I wish I knew about your days back when I still lived back home in New Hampshire
 

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Look But Don't Touch
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do you need a mc license to go to a track? got a situation where i cant get one but i been riding for 4 summers and really want to experience the track
 

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Meh
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do you need a mc license to go to a track? got a situation where i cant get one but i been riding for 4 summers and really want to experience the track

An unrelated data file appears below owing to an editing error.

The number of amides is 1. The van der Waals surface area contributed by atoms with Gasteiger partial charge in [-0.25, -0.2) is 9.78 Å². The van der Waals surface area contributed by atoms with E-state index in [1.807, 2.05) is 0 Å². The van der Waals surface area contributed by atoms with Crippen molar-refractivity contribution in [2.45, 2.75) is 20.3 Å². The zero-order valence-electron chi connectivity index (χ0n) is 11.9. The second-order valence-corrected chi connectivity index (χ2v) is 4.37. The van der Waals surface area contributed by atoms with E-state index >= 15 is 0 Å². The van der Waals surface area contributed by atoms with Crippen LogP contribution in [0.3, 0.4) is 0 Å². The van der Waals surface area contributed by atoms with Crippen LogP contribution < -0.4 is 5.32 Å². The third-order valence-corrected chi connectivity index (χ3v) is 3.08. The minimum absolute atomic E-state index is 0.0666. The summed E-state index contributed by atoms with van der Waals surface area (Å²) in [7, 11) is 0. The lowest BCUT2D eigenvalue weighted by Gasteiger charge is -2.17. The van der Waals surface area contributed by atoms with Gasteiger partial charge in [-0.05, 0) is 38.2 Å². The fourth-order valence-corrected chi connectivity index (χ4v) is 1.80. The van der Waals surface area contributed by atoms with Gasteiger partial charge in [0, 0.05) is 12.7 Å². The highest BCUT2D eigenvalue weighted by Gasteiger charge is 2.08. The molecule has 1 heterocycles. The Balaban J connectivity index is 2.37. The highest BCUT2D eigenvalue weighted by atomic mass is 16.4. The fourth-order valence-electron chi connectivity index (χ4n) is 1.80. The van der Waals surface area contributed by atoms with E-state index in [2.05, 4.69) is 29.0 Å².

It's probably going to depend on the track day organization. There's no legal reason to require it, since you're not riding on the road. I could see it being a requirement for insruance / liability reasons, but of the two track days I've done, no one checked my license.

You can probably check the web site for whatever the track day org is and find out from there, or shoot them an e-mail.
 

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slow guy
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The track schools around here are for beginners are the way up to experts. they split everyone up on experience. They do the same with trackdays. The sooner the better in my book, tell him to sign up!